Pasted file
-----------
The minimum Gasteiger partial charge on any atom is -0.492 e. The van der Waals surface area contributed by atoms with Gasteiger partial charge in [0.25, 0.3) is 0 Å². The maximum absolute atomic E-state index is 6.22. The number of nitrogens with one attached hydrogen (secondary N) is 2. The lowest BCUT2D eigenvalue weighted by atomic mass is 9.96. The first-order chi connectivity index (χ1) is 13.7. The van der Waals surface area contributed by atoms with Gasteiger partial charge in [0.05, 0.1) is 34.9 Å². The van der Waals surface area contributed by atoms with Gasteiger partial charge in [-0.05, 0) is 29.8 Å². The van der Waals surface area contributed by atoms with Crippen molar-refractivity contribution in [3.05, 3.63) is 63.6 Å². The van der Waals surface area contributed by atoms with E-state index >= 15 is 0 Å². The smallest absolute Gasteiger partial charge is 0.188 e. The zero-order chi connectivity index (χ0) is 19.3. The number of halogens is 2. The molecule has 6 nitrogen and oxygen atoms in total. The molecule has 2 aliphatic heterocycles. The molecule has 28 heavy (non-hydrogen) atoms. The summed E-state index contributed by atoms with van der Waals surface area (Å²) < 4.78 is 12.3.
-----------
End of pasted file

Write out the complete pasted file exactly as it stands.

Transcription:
The minimum Gasteiger partial charge on any atom is -0.492 e. The van der Waals surface area contributed by atoms with Gasteiger partial charge in [0.25, 0.3) is 0 Å². The maximum absolute atomic E-state index is 6.22. The number of nitrogens with one attached hydrogen (secondary N) is 2. The lowest BCUT2D eigenvalue weighted by atomic mass is 9.96. The first-order chi connectivity index (χ1) is 13.7. The van der Waals surface area contributed by atoms with Gasteiger partial charge in [0.05, 0.1) is 34.9 Å². The van der Waals surface area contributed by atoms with Gasteiger partial charge in [-0.05, 0) is 29.8 Å². The van der Waals surface area contributed by atoms with Crippen molar-refractivity contribution in [3.05, 3.63) is 63.6 Å². The van der Waals surface area contributed by atoms with E-state index >= 15 is 0 Å². The smallest absolute Gasteiger partial charge is 0.188 e. The zero-order chi connectivity index (χ0) is 19.3. The number of halogens is 2. The molecule has 6 nitrogen and oxygen atoms in total. The molecule has 2 aliphatic heterocycles. The molecule has 28 heavy (non-hydrogen) atoms. The summed E-state index contributed by atoms with van der Waals surface area (Å²) < 4.78 is 12.3.